67. 67.

    Waterhouse, A. M., Procter, J. B., Martin, D. M., Clamp, M. & Barton, G. J. Jalview Version 2—a multiple sequence alignment editor and analysis workbench. Bioinformatics 25, 1189–1191 (2009).

  68. 68.

    Zhu, X. et al. Influenza virus neuraminidases with reduced enzymatic activity that avidly bind sialic acid receptors. J. Virol. 86, 13371–13383 (2012).

Download references


We thank R. Fouchier (Erasmus Medical Center) and A. Pfeiffer for reading the manuscript and offering several suggestions, M. Oliveberg (Stockholm University), P. Ädelroth (Stockholm University) and J. Nordholm for discussions, and B. Fu for help generating PyMOL images. This work was supported in part by grants from the Swedish Research Council (K2015-57-21980-04-4) and the Carl Trygger Foundation (CTS17:111), as well as federal funds from the NIAID, National Institutes of Health, Department of Health and Human Services, under CEIRS contract number HHSN272201400005C.

Author information

H.W. designed and performed the majority of the experiments and analysed most of the data. D.D. designed and performed most of the viral growth experiments under Ca2+-depletion conditions, some of the NA thermostability experiments and contributed to the statistical analysis. H.Ö. performed most of the NA temporal stability experiments, the bioinformatic analysis for the amino acid frequency at position 106 in NA and most of the co-transfection experiments. R.R. performed the amino acid conservation mapping for N1 and N2. R.D. conceived and supervised the study and wrote the manuscript with help from H.W.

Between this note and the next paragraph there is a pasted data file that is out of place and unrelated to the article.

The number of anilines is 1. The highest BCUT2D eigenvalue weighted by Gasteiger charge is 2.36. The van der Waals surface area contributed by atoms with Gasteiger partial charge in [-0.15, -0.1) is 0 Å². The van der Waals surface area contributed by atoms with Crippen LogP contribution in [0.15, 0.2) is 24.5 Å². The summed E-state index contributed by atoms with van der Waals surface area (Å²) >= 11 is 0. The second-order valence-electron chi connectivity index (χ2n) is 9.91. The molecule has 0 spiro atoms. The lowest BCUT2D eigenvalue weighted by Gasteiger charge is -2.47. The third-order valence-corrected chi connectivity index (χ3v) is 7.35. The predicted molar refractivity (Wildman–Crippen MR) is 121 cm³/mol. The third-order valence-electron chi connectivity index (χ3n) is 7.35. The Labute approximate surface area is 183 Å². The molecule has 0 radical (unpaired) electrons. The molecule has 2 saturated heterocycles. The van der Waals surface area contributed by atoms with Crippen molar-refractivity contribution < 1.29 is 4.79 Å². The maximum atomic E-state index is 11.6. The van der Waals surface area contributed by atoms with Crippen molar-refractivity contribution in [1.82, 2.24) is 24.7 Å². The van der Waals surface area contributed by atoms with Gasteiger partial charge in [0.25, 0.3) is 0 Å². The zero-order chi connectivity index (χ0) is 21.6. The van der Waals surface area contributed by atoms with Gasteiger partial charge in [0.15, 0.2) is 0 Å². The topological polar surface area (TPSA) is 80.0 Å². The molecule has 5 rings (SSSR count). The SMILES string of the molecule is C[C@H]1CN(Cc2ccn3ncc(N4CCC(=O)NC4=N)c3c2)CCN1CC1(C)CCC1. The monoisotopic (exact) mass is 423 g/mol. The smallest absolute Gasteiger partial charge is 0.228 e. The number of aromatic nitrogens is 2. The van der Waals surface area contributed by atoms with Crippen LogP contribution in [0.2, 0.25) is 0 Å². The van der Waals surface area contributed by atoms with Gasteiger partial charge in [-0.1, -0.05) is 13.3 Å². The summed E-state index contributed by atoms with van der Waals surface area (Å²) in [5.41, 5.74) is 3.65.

Correspondence to Robert Daniels.

Ethics declarations

Competing interests

The authors declare no competing interests.

Additional information

Publisher’s note: Springer Nature remains neutral with regard to jurisdictional claims in published maps and institutional affiliations.

Supplementary information

Supplementary Information

Supplementary Figs. 1–28, Supplementary Tables 1–5 and Supplementary Data.

Reporting Summary

Supplementary Data 1

Excel file containing the raw NA activity measurements and normalizations.

Rights and permissions

Reprints and Permissions

About this article

Verify currency and authenticity via CrossMark